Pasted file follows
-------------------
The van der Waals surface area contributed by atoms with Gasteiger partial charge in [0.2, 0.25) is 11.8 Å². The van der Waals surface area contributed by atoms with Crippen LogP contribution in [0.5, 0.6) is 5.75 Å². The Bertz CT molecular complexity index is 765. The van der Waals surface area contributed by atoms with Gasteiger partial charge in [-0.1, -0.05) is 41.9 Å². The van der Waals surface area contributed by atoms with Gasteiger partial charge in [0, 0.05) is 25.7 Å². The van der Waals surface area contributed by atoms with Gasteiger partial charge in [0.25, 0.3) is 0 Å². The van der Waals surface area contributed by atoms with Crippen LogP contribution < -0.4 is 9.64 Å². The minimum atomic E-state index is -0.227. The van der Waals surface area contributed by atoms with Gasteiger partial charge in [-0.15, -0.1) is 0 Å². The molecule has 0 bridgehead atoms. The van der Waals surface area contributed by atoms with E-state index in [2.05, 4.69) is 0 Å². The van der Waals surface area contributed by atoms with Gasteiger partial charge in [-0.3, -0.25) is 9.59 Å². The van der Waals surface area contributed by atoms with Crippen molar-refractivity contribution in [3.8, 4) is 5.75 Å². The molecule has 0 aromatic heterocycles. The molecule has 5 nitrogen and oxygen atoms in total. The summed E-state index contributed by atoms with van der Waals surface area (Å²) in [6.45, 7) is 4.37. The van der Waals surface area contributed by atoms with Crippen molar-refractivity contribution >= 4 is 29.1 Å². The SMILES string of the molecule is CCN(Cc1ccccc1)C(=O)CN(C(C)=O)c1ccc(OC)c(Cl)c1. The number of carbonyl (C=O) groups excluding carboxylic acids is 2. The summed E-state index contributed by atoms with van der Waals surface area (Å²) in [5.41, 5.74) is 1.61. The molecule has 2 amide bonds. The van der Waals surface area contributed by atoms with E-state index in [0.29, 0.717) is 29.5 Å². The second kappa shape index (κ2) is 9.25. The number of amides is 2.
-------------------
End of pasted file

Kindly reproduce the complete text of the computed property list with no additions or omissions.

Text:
The van der Waals surface area contributed by atoms with Gasteiger partial charge in [0.2, 0.25) is 11.8 Å². The van der Waals surface area contributed by atoms with Crippen LogP contribution in [0.5, 0.6) is 5.75 Å². The Bertz CT molecular complexity index is 765. The van der Waals surface area contributed by atoms with Gasteiger partial charge in [-0.1, -0.05) is 41.9 Å². The van der Waals surface area contributed by atoms with Gasteiger partial charge in [0, 0.05) is 25.7 Å². The van der Waals surface area contributed by atoms with Gasteiger partial charge in [0.25, 0.3) is 0 Å². The van der Waals surface area contributed by atoms with Crippen LogP contribution < -0.4 is 9.64 Å². The minimum atomic E-state index is -0.227. The van der Waals surface area contributed by atoms with Gasteiger partial charge in [-0.15, -0.1) is 0 Å². The molecule has 0 bridgehead atoms. The van der Waals surface area contributed by atoms with E-state index in [2.05, 4.69) is 0 Å². The van der Waals surface area contributed by atoms with Gasteiger partial charge in [-0.3, -0.25) is 9.59 Å². The van der Waals surface area contributed by atoms with Crippen molar-refractivity contribution in [3.8, 4) is 5.75 Å². The molecule has 0 aromatic heterocycles. The molecule has 5 nitrogen and oxygen atoms in total. The summed E-state index contributed by atoms with van der Waals surface area (Å²) in [6.45, 7) is 4.37. The van der Waals surface area contributed by atoms with Crippen molar-refractivity contribution >= 4 is 29.1 Å². The SMILES string of the molecule is CCN(Cc1ccccc1)C(=O)CN(C(C)=O)c1ccc(OC)c(Cl)c1. The number of carbonyl (C=O) groups excluding carboxylic acids is 2. The summed E-state index contributed by atoms with van der Waals surface area (Å²) in [5.41, 5.74) is 1.61. The molecule has 2 amide bonds. The van der Waals surface area contributed by atoms with E-state index in [0.29, 0.717) is 29.5 Å². The second kappa shape index (κ2) is 9.25. The number of amides is 2.